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John Lenthall
John Lenthall shipbuilder.gif
Born 16 September 1807
Washington, D.C.
Died 11 April 1882(1882-04-11) (aged 74)
Washington, D.C.
Place of burial Rock Creek Cemetery, Washington, D.C.
Nationality United States
Occupation Naval architect and shipbuilder
Years active 1823–1871
Employer United States Department of the Navy

John Lenthall (1807–1882) was an important American shipbuilder and naval architect in the mid-19th century. He was responsible for the construction and repair of United States Navy ships during the American Civil War (1861–1865), as well as in the years immediately before and after it. His career spanned the U.S. Navy's transition from sail to steam propulsion and from wooden ships to ironclads, and in retirement he participated in early planning for an eventual steel navy.

Early lifeEdit

John Lenthall was born in Washington, D.C., on 16 September 1807,[1] the son of John Lenthall (1762–1808)[2] and Mary King Lenthall (1780–1852).[3] His British-born father was an architect who had emigrated to the United States in 1793 and from 1803 worked as Clerk of the Works and Principal Surveyor at the United States Capitol Building in Washington under Architect of the Capitol Benjamin Henry Latrobe, serving as the building's construction superintendent.[1][2] The senior John Lenthall died in a construction accident[1] in the building's north wing in September 1808[4] when he prematurely removed props holding up the vaulted ceiling in what is now known as the Old Supreme Court Chamber and was crushed to death when the ceiling collapsed.[5]


Washington Navy YardEdit

The younger John Lenthall began his career in 1823,[6] when as a teenager he became an employee of the United States Department of the Navy at the Washington Navy Yard in Washington, D.C., where his father had once worked as Superintendent of Shipwrights.[7] He learned the trade of ship carpenter[7] and received training in Europe, visiting shipyards in the United Kingdom, France, Denmark, and the Russian Empire,[8]

Philadelphia Navy YardEdit

Around 1827, Lenthall became the apprentice of Samuel Humphreys; Humphreys had become Chief Constructor of the Navy in 1826 while retaining his position as the Naval Constructor at the Philadelphia Navy Yard in Philadelphia, Pennsylvania, where he continued to spend most of his time.[9] Humphreys took on all the design work at the navy yard himself,[9] and Lenthall worked closely with him and excelled as his assistant and draftsman.[10] Lenthall also was exposed to the work of the noted naval architect William Doughty.[10]

Humphreys nominated Lenthall to become an assistant naval constructor at the Philadelphia Navy Yard in 1828. With Humphreys monopolizing naval ship design, Lenthall and his fellow constructors and assistant constructors occupied at least some of their time with designing merchant ships,[11] and papers survive from the Philadelphia shipbuidling firm of John Lenthall and Company.[12]

Various sources state that Lenthall "entered" the U.S. Navy on 1 May 1835, but none provide any further information on any career he had as a naval officer.[13] He continued to work mainly at the Philadelphia Navy Yard through the 1830s and 1840s,[14] and by about 1860 was referred to as a civilian employee of the Navy and as "Mr. Lenthall," so any career he had in uniform appears to have ended by that time.[15]

USS Decatur (1839)

USS Decatur.

Surviving papers from the 1830s demonstrate that Lenthall was well informed about the latest ship design theories of the era and used extensive calculations in his design work.[16] Under his superintendence at Philadelphia the first American first-rate ship-of-the-line, USS Pennsylvania, was completed and the supply ship USS Relief was built. He was promoted from assistant naval constructor to naval constructor on 21 July 1838,[8][17] and in that year he appears to have been solely responsible, albeit in consultation with Humphreys, for the design of a particularly handsome and popular class of sloops-of-war made up of USS Decatur, USS Dale, USS Marion, USS Preble, and USS Yorktown.[18] He also continued his commercial endeavors, designing ships for Philadelphia merchants, including packet ships for the famous Cape Line. In the early 1840s he completed his efforts to refine the plans of the sailing frigate USS Raritan, laid down in 1820 but not launched until 1843, and she emerged as a speedy ship for her day.[19] In the mid-1840s he designed the sloop-of-war USS Germantown, renowned as a fast sailer, particularly in light winds.[20]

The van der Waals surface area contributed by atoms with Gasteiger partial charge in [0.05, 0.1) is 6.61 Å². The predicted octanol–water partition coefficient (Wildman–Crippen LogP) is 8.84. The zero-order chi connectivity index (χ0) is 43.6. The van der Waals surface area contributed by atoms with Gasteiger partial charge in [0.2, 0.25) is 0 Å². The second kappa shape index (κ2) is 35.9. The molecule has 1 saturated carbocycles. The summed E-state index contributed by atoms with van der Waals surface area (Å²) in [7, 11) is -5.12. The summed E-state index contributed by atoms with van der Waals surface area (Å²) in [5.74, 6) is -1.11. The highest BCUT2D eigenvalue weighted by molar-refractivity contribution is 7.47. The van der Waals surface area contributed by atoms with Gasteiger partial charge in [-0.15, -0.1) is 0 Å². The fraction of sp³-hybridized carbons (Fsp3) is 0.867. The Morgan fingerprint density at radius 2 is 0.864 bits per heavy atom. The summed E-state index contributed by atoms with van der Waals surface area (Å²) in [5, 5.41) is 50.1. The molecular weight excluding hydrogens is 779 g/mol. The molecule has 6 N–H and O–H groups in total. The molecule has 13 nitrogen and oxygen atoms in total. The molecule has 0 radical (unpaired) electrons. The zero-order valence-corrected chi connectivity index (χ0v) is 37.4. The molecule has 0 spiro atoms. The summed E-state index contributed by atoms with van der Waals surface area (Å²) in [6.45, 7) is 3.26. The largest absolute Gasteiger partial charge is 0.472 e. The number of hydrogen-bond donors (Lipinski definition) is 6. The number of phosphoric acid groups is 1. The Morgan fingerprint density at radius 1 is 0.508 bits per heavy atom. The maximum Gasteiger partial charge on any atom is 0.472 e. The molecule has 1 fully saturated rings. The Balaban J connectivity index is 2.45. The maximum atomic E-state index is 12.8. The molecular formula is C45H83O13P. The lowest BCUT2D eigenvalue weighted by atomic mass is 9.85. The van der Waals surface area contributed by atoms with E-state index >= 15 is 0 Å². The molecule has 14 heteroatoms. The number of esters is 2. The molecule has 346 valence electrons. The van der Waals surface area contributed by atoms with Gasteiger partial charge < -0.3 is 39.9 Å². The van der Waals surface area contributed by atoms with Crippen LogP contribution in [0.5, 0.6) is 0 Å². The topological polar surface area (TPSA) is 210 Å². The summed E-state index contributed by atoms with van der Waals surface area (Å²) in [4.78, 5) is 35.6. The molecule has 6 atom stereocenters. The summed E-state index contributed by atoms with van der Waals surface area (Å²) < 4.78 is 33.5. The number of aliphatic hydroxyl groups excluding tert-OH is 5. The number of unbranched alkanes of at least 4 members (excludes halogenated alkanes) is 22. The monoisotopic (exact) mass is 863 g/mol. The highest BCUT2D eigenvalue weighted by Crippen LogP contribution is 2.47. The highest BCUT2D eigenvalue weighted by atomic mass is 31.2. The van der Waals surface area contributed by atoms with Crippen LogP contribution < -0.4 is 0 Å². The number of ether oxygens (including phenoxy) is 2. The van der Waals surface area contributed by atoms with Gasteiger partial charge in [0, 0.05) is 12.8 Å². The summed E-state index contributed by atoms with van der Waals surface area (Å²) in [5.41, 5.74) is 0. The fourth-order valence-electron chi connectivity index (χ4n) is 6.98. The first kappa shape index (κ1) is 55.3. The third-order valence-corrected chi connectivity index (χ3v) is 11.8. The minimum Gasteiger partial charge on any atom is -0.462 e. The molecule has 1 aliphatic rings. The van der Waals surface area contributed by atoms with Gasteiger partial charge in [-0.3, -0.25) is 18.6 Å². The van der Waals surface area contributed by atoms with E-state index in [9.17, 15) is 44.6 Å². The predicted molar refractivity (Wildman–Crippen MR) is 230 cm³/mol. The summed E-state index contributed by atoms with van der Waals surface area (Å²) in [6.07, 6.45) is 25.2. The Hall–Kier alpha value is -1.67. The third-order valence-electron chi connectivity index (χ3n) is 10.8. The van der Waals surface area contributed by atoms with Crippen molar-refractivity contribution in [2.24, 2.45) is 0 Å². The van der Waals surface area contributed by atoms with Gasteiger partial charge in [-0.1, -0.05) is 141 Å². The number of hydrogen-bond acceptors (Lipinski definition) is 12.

Chief Constructor of the NavyEdit

USS Constellation 1

USS Constellation of 1854, a new ship John Lenthall designed under the guise of "repairing" the earlier USS Constellation of 1797, which was scrapped instead.

Lenthall left the Philadelphia Navy Yard to became Chief Constructor of the Navy in Washington, D.C., in 1849, replacing Francis Grice. As the steamship era dawned, he appears to have been one of the more forward-looking naval architects of his time when it came to his interest in the adaptation of steam propulsion to naval ships.[21]

During his tenure as Chief Constructor, he handled the matter of the reconstruction of the sailing frigate USS Constellation of 1797, drydocked in 1853 in poor condition after languishing in ordinary at Gosport Navy Yard in Portsmouth, Virginia, since 1845. After his first two proposals for her reconstruction – either her conversion into a sloop-of-war or lengthening her to allow the installation of steam propulsion – proved economically unfeasible, he opted to scrap the ship and use pre-formed timbers stored at Gosport since 1815 to build an entirely new sloop-of-war of his own design as her replacement. The United States Congress had not appropriated money for the construction of a new ship but had authorized repairs to the old one, so Lenthall used a bookkeeping trick of building the new ship within the "room" of the old one, thus appearing to "repair" the old ship for bureaucratic purposes while actually building an entirely new one more cheaply than he could have repaired the old one. The new ship, of necessity also named USS Constellation in order to preserve the fiction that the old ship had been repaired, was the last pure sailing ship built for the U.S. Navy. Lenthall could not have known at the time that his trick of concealing the construction of the new Constellation by appearing to "repair" the old one would lead years later to a controversy over the identity of the newer ship, with some researchers arguing that she was simply the older Constellation after repairs.[22]